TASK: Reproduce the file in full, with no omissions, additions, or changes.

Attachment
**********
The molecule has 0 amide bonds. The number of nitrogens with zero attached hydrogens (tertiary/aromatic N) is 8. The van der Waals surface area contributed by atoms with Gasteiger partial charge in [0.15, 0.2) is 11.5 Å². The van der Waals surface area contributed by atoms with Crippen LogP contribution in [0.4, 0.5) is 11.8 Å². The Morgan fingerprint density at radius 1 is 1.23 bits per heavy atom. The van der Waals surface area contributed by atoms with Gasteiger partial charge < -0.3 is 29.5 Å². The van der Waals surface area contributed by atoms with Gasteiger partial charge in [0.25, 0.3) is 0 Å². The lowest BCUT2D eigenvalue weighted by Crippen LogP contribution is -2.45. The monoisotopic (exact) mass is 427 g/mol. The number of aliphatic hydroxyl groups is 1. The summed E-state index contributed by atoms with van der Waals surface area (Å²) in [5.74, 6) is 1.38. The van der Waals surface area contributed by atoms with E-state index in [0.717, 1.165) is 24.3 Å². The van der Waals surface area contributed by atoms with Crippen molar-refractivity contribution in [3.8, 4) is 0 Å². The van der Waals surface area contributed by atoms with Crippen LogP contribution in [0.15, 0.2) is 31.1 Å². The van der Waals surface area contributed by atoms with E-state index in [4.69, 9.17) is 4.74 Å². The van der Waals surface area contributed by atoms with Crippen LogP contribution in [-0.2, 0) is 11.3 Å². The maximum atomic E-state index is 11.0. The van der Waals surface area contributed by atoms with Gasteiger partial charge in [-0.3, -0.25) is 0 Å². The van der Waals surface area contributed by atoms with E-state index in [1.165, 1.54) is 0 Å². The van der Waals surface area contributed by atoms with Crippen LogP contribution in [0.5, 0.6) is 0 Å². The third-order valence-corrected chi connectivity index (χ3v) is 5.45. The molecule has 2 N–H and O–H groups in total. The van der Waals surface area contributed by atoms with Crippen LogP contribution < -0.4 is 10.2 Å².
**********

The molecule has 0 amide bonds. The number of nitrogens with zero attached hydrogens (tertiary/aromatic N) is 8. The van der Waals surface area contributed by atoms with Gasteiger partial charge in [0.15, 0.2) is 11.5 Å². The van der Waals surface area contributed by atoms with Crippen LogP contribution in [0.4, 0.5) is 11.8 Å². The Morgan fingerprint density at radius 1 is 1.23 bits per heavy atom. The van der Waals surface area contributed by atoms with Gasteiger partial charge < -0.3 is 29.5 Å². The van der Waals surface area contributed by atoms with Gasteiger partial charge in [0.25, 0.3) is 0 Å². The lowest BCUT2D eigenvalue weighted by Crippen LogP contribution is -2.45. The monoisotopic (exact) mass is 427 g/mol. The number of aliphatic hydroxyl groups is 1. The summed E-state index contributed by atoms with van der Waals surface area (Å²) in [5.74, 6) is 1.38. The van der Waals surface area contributed by atoms with E-state index in [0.717, 1.165) is 24.3 Å². The van der Waals surface area contributed by atoms with Crippen molar-refractivity contribution in [3.8, 4) is 0 Å². The van der Waals surface area contributed by atoms with Crippen LogP contribution in [0.15, 0.2) is 31.1 Å². The van der Waals surface area contributed by atoms with E-state index in [4.69, 9.17) is 4.74 Å². The van der Waals surface area contributed by atoms with Crippen LogP contribution in [-0.2, 0) is 11.3 Å². The maximum atomic E-state index is 11.0. The van der Waals surface area contributed by atoms with Gasteiger partial charge in [-0.3, -0.25) is 0 Å². The van der Waals surface area contributed by atoms with E-state index in [1.165, 1.54) is 0 Å². The van der Waals surface area contributed by atoms with Crippen LogP contribution in [0.5, 0.6) is 0 Å². The third-order valence-corrected chi connectivity index (χ3v) is 5.45. The molecule has 2 N–H and O–H groups in total. The van der Waals surface area contributed by atoms with Crippen LogP contribution < -0.4 is 10.2 Å².